Minister of Environment and Climate Change Jonathan Wilkinson defended his government’s record on climate action and pledged to do more, at a meeting with faith leaders in North Vancouver Wednesday.
Wilkinson met with about 40 volunteers, including approximately 10 North Shore faith leaders, for a dialogue on climate change action.
Many of those pressed Wilkinson to do more to fight alarming signs of climate change.
“We can lend support for doing more,” said Oleh Ilnyckyj, a member of Highlands United Church's Kairos Love of Creation climate action group and one of the event organizers.
“This is a time for action.”
The meeting this week comes as the United Nations’ Intergovernmental Panel on Climate Change released a report pointing to human actions as having changed the climate in “unprecedented” ways, some of which it said are now irreversible. António Guterres, the UN secretary general, described the report this week as a “Code Red” for humanity.
Wilkinson said events like the wildfires that have swept across B.C. this summer have reinforced the issue of climate change as an immediate public concern.
Climate change is 'happening now,' says minister
“It’s not an issue that’s five years away or 10 years away. ... It’s happening now,” he said. “Governments around the world need to take aggressive action.”
He added that while most Canadians have understood climate change as a challenge, “I think that people always thought that it was a little bit further away, and that perhaps we had more time. And I think what the wildfires have done, and not just the wildfires, the flooding in Germany and Belgium and Holland, and the wildfires in Greece, are showing that the effects of climate change are with us today. They are quite dramatic in some cases, and they are going to increase unless we actually get very aggressive and ambitious with respect to reducing greenhouse gas emissions.”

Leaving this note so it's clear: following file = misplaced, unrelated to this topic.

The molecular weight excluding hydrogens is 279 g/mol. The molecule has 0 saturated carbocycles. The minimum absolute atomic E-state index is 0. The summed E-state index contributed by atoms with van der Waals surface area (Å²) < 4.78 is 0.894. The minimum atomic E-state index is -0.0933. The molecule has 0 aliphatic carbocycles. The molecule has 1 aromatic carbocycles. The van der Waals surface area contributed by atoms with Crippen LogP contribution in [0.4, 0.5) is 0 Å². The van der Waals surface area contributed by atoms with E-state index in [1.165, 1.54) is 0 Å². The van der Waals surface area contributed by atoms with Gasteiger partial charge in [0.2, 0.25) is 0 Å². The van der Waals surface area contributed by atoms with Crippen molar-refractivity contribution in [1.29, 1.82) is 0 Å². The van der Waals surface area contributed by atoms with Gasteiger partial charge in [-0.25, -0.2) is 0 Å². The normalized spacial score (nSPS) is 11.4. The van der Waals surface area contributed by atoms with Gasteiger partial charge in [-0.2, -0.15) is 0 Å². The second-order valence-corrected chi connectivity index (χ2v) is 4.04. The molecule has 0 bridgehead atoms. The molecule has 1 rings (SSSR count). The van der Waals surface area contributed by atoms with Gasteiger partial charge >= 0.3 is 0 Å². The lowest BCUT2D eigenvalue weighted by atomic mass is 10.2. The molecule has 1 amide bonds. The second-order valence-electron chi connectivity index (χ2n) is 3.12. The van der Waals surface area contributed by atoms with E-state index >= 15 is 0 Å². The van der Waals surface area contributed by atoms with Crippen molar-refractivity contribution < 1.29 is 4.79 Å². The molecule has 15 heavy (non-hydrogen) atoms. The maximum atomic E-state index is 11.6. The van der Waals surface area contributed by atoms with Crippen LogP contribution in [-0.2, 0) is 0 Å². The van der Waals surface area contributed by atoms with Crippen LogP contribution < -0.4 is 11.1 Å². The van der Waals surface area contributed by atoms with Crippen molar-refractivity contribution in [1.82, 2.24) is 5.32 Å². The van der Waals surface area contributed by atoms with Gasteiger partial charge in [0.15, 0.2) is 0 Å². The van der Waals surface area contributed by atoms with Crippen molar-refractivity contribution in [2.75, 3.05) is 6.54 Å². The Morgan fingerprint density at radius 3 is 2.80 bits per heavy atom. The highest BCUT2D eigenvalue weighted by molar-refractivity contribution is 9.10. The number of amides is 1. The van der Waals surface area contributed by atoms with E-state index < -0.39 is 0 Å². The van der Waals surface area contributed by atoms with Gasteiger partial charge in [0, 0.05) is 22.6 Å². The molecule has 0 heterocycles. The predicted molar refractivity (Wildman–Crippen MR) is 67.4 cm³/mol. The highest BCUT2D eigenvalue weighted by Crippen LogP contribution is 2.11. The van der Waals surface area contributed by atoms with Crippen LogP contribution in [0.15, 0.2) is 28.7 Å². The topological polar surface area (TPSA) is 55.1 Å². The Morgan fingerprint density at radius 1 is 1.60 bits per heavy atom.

Wilkinson defends Ottawa's climate plan
Rev. Ross White, of Highlands United Church in North Vancouver, described the climate emergency facing the world as a “spiritual issue”. He said he hopes government will “take the long view ... it won’t just be the fix ... to dance around the next election cycle.”
Wilkinson defended his government’s record on climate action to date, pointing to Ottawa’s plan to achieve climate targets. Those include plans to increase carbon pricing and legislation that requires governments to have a plan to address climate commitments every five years, he said.
He added for a significant proportion of the public, economic factors are still an issue. They are looking for ways to do things differently “that are not going to cost you enormous amounts of money,” he said.
He added he is optimistic that technologies under development will help to achieve that goal.
Some changes will 'take time'
Wilkinson said other changes – like moving fully to zero emission vehicles – currently planned to be phased in between 2035 and 2050 – will take time.
Charlene Aleck, an elected councillor with the Tsleil-Waututh Nation, pressed Wilkinson on how the federal government can justify buying and building the Trans Mountain pipeline to export Alberta oil while also claiming to be working towards addressing climate change.
Minister pressed on pipeline
“We’ve been very vocal about opposing the Trans Mountain pipeline,” said Aleck.
In an interview, Wilkinson said that’s a question that comes up often in North Vancouver, where Wilkinson is a Liberal MP.
He said the pipeline is part of an “economic transition” to a more environmentally sound economy.
“While we continue to use oil, which is primarily used as a transportation fuel, Canada obviously wants to extract the full value for its resources, which it doesn't right now, because we have one customer, which is the United States. And so the focus is on ensuring we get fair value. We have committed to all of the profits, the tax revenues generated by the pipeline, will be reinvested in accelerating the transition,” he added.
Some members of the faith group asked Wilkinson Wednesday what the government was doing to show people what they can do as individuals to make a difference.
But Wilkinson said when those questions have been asked in focus groups, “What people really liked was when we said ‘We’re going to make big emitters pay more.’ They didn’t like so much saying they should do something. And so that’s something we’re going to have to figure out how to overcome.”
Wilkinson said one of the people who pushes him hardest on climate issues is his 18-year-old daughter “who is obviously very, very concerned about the climate crisis, and the future for her generation.”
Wilkinson represents the riding of North Vancouver.
Prime Minister Justin Trudeau is widely expected to call an election as early as this weekend.